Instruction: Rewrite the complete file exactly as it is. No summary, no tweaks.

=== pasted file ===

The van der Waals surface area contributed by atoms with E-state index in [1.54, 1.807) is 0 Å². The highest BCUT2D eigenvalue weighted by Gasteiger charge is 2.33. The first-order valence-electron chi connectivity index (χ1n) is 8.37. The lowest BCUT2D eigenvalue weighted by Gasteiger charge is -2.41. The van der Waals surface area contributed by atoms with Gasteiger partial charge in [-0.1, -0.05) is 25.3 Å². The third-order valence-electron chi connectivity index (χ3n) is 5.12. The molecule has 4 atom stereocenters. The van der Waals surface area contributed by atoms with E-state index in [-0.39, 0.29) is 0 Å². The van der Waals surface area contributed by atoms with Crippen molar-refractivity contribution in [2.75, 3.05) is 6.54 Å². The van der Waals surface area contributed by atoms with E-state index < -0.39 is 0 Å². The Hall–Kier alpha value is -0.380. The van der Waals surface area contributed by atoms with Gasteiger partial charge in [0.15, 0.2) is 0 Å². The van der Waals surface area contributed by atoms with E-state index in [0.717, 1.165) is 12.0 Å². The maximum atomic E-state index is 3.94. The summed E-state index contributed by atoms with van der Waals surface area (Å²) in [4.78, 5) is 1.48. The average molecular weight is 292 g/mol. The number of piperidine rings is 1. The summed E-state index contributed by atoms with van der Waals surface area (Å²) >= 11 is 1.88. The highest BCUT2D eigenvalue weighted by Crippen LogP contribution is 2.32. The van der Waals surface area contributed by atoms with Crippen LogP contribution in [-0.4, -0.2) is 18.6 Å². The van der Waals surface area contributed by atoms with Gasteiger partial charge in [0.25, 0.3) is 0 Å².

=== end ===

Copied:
The van der Waals surface area contributed by atoms with E-state index in [1.54, 1.807) is 0 Å². The highest BCUT2D eigenvalue weighted by Gasteiger charge is 2.33. The first-order valence-electron chi connectivity index (χ1n) is 8.37. The lowest BCUT2D eigenvalue weighted by Gasteiger charge is -2.41. The van der Waals surface area contributed by atoms with Gasteiger partial charge in [-0.1, -0.05) is 25.3 Å². The third-order valence-electron chi connectivity index (χ3n) is 5.12. The molecule has 4 atom stereocenters. The van der Waals surface area contributed by atoms with E-state index in [-0.39, 0.29) is 0 Å². The van der Waals surface area contributed by atoms with Crippen molar-refractivity contribution in [2.75, 3.05) is 6.54 Å². The van der Waals surface area contributed by atoms with E-state index < -0.39 is 0 Å². The Hall–Kier alpha value is -0.380. The van der Waals surface area contributed by atoms with Gasteiger partial charge in [0.15, 0.2) is 0 Å². The van der Waals surface area contributed by atoms with E-state index in [0.717, 1.165) is 12.0 Å². The maximum atomic E-state index is 3.94. The summed E-state index contributed by atoms with van der Waals surface area (Å²) in [4.78, 5) is 1.48. The average molecular weight is 292 g/mol. The number of piperidine rings is 1. The summed E-state index contributed by atoms with van der Waals surface area (Å²) >= 11 is 1.88. The highest BCUT2D eigenvalue weighted by Crippen LogP contribution is 2.32. The van der Waals surface area contributed by atoms with Crippen LogP contribution in [-0.4, -0.2) is 18.6 Å². The van der Waals surface area contributed by atoms with Gasteiger partial charge in [0.25, 0.3) is 0 Å².